Last week, I acquired a gallon of raw goat milk. Sold as Not For Human Consumption per the busybodies in Raleigh who think they know what is best for everyone.  But anyway.

I’ve been entertaining the possibility of raising goats, but I wanted to experience the product before investing in the means of production. I’d heard horror stories about how unpleasant the smell can be, etc., and how the smell/taste can vary greatly due to breed of goat, proximity of a buck and how the milk is handled after collection.

The only source I could find was from Alpine goats, which are common dairy goats, but are known for how much the taste can vary from doe to doe. I’d prefer Nigerian Dwarf goat milk, because of it’s consistency across the breed and the much higher fat content, but the closest farm with them had let their does go dry already in preparation for an early spring delivery of the next generation. So Alpine milk it was.

I’m not a huge milk person. I occasionally have cereal, and I will use a little milk or cream when I make mashed potatoes or scrambled eggs, but that’s about it. But I like cheese and butter, and I use significant quantities of both. Hence, the adventure. I figure that if I like the milk, I’ll like the cheese and butter too.

I finally got up the nerve to try it yesterday. I opened the bottle and sniffed. Huh. Smells like milk. Meaning, no particularly strong smell of any kind. So I poured myself a glass. Tastes like milk, too. Since about the only way I actually drink milk is as chocolate milk, I poured the requisite amount of Hershey’s syrup in it, stirred and enjoyed. I had another pint today before I came to work.

I’ll get a gallon from the folks with the Nigerians in March, but so far dairy goats are a definite possibility.

Goats are also raised for meat. I am considering that option as well, so I also set out to acquire some goat meat. All I could find was a farm that raised Kikos, and their meat selection was limited. I’m pretty sure I want Boers if I do meat goats, but I couldn’t find any available locally. So, I bought a pair of shanks and a pound of ground goat.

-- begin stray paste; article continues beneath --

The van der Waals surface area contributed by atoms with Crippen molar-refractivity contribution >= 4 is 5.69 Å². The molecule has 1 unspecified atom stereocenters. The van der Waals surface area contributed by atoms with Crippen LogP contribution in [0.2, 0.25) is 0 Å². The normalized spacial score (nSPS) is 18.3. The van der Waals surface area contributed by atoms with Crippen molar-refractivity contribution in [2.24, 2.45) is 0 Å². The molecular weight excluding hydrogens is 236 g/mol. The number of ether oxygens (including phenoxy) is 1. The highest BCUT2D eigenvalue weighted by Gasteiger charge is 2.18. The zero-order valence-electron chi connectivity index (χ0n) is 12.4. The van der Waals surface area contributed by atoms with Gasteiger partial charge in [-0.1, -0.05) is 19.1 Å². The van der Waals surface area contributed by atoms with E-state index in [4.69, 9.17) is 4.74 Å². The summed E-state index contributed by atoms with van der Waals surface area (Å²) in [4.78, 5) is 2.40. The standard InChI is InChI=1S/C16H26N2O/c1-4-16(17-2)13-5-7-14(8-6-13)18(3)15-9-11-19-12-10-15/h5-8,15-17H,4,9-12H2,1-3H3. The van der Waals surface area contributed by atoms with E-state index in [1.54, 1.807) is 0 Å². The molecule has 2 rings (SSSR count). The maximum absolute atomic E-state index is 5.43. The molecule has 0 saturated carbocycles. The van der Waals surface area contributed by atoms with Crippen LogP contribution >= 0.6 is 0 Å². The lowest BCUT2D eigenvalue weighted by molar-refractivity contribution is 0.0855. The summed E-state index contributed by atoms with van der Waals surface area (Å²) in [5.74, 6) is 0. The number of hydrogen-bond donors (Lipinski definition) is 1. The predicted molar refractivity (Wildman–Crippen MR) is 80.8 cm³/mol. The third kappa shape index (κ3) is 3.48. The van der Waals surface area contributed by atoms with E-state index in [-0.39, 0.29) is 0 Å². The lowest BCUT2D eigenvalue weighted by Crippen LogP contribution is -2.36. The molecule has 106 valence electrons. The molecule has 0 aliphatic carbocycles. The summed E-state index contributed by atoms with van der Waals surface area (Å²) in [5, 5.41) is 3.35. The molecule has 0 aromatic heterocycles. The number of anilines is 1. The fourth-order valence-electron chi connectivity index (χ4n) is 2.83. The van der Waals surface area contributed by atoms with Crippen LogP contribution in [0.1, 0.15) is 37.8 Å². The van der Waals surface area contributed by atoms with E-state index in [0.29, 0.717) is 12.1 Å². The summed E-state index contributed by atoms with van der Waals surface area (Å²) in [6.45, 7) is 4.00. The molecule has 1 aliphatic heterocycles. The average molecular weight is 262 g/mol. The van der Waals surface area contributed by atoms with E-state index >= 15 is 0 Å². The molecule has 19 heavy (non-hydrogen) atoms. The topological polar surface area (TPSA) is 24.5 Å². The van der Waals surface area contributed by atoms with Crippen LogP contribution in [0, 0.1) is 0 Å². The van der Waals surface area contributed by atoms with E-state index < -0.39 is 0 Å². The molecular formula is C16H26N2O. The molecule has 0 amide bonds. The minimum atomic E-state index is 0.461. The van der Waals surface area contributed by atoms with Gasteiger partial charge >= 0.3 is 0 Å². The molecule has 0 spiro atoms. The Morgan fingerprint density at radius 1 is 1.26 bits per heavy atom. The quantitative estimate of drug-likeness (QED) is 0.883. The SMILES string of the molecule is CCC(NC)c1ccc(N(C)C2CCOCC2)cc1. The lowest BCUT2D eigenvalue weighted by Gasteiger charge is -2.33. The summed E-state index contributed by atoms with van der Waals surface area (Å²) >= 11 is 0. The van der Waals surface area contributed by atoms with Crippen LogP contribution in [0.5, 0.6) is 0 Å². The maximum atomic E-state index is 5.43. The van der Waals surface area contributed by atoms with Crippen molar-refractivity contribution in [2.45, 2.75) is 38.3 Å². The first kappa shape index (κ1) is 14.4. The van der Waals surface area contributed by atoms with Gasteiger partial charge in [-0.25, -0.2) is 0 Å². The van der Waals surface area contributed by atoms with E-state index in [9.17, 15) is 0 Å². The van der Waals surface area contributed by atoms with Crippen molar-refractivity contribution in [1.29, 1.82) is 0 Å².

Last week, I invited Dear Niece over for tacos and proceeded to make them using the ground goat. There was no strong or peculiar odor from the meat, either as it cooked or once it was done. With all the spices and fixings that go into tacos, I couldn’t tell a significant difference in taste between it and beef tacos. DN agreed, but said that the texture seemed a little different than beef to her. Not bad, just different. We both enjoyed our tacos.

A few minutes after I finished the last one, I noticed a mild but definite aftertaste in my mouth. When questioned, DN acknowledged noticing it as well. It wasn’t necessarily unpleasant, but it was disconcerting, mostly because it was unexpected. It lingered for a bit, but eventually passed. I’ll try braising the shanks at some point and will reserve judgment on goats as a meat source until then.

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5 Responses to Goat

  1. hollychism says:

    You could also rent your goats out for brush clearing. There are companies around here that do that. πŸ™‚

  2. Jin Chiang says:

    Back when you were hopping…

    Ditzy friend: “How could you be friends with Grumpy?”
    Me: ???

    “He’s a monster! Did you not read about those poor rabbits? He needs to get his meat from the supermarket like everybody else.”
    “Do you really think the butcher exudes meat out of a nozzle?”

    * Light bulb slowly goes on above her head *

  3. Jin Chiang says:

    Thinking about a modern version of the three sisters in Native American culture for the concrete jungle. Use waste from a shrimp pool to fertilize avocado and macadamia trees. Wonder if it would be viable.

    Would love to build a rig like Big Daddy from BioShock to cultivate if so and scare people as a bonus. Can you imagine that dive suit monstrosity clambering out of the pool?

    “Grumpy, did you bring the goat butter? Why don’t you holster your revolver and make yourself at home. We’re having shrimp scampi with avocado toast.”

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